I really didn't feel anything towards it although on the morning before I went, I ate two bowls of cereal. That might not be a big thing but I ate one bowl of cereal a day and I ate two before I went to this appointment which was like at 9 o’clock in the morning and I got told off at something silly by my CPN because my Mum [laughs], she just said, “You can't let her eat two bowls of cereal before this,” because I was under the impression that I was gonna be weighed at this meeting [laughs] so obviously I was like, just make it look good.
Although many people spoke about having had a diagnosis, others didn’t have one or weren’t even sure if they had been diagnosed. Often the diagnosis had been made by their GP or a psychiatrist at CAMHS (Child and Adolescent Mental Health Service). Sometimes the doctor had suggested a diagnosis on the first consultation but others talked about the process taking months, or even years, before they were officially given an eating disorder diagnosis.
People found out about their diagnosis in a number of ways. Some people had the diagnosis explained to them by a doctor but others only found out through reading their medical notes. Maria thought the professionals avoided mentioning the diagnosis in order to “pacify” her. Some said they guessed they must have been diagnosed because they were referred to specialist eating disorder services.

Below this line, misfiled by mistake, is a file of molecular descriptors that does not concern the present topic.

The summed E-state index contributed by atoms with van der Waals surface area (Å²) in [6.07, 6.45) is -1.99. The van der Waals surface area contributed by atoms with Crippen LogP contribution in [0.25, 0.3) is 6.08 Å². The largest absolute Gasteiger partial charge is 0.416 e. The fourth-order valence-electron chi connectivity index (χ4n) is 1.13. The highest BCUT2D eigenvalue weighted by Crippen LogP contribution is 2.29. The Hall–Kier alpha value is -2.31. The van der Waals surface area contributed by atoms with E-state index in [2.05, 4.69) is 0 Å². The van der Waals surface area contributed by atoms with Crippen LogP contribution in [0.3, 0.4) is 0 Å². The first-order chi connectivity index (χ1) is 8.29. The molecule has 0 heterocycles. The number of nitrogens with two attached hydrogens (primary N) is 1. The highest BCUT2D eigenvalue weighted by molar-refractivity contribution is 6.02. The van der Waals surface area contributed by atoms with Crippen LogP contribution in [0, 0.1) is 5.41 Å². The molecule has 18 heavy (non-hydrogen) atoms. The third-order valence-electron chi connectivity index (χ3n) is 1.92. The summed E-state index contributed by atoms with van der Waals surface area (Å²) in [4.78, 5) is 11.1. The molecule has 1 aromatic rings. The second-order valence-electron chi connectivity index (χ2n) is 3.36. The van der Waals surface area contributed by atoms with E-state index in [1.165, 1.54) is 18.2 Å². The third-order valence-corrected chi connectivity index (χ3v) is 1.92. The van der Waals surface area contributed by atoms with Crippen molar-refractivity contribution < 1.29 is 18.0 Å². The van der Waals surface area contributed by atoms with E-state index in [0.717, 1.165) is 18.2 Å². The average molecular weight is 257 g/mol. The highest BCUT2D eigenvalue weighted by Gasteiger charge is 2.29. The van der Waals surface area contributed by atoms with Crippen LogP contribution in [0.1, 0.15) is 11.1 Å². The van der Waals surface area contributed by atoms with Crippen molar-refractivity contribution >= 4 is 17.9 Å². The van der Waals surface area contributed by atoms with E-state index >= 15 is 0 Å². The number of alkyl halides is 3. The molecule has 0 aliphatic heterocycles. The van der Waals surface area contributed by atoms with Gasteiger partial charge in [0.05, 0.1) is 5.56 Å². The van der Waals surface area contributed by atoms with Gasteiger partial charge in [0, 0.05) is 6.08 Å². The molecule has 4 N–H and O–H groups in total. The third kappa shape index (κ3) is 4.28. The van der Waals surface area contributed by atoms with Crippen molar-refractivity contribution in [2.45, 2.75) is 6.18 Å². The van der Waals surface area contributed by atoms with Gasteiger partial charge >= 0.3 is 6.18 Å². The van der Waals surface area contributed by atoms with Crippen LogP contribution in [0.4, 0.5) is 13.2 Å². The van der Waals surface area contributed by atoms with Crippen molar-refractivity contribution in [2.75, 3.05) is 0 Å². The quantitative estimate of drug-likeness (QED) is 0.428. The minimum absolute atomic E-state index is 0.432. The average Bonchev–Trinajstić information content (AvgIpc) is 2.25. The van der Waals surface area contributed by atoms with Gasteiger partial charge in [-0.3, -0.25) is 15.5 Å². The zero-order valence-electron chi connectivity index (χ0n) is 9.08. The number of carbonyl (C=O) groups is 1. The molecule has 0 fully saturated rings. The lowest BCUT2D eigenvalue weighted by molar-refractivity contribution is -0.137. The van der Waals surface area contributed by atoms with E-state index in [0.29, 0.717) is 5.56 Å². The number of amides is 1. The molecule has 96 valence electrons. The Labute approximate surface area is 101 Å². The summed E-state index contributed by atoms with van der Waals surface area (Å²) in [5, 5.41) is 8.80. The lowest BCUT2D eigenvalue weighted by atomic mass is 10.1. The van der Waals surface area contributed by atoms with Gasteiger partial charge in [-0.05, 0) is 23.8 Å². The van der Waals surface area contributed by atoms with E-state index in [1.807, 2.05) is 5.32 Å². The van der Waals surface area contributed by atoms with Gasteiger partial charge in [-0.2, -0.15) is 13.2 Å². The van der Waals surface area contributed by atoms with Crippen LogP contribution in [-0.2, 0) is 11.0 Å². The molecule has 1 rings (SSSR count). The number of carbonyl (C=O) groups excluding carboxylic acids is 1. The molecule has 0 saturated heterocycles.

Reactions to diagnosis
People’s views about the importance of diagnosis and its impact on their lives varied. Getting a diagnosis could be a very emotional experience. Being diagnosed could have practical benefits or affect how people viewed themselves.
Some of those we interviewed felt that being given an official diagnosis supported their experiences. Being diagnosed proved to them – and others – that “something was wrong”, “there was a name for it”, “I wasn’t crazy”. Katherine had felt labelled as “as an inconvenient person” when her behaviour was in fact caused by having anorexia nervosa. It was a relief to realise that a habit people had struggled to understand or had kept a secret was actually “a real thing” and there were other people experiencing the same. Having a diagnosis could also take away some of the guilt people felt over upsetting others as they realised it wasn’t their fault and that they were ill.
Rob is 17 and a student at a music college. He is single and lives at home. White British.
I think also my dad did know he had had identified, although I didn’t know this at the time, that I had anorexia by, he went on the Beat website and there was a list of signs and symptoms most of which I was feeling at that point I think.
So I think that it was definitely a kind of mixed emotions really in that in that sense because it was it was actually positive for me to have something to be able to give a name because it was something that it meant that I wasn’t like intrinsically broken, you know, I wasn’t kind of wrong as a person. There were other people had been through similar experiences and that by extension there was something that somebody could do to help the situation. You know, I could work at it but at, you know, on the other hand, there was this this kind of illness that I didn’t know very much about and it’s very kind of was very serious diagnosis. But obviously, I knew that I had had a very difficult relationship with food at that point, and not just food but everything else by extension in in my life. So I knew that there was something although I wouldn’t have previously identified it as anorexia.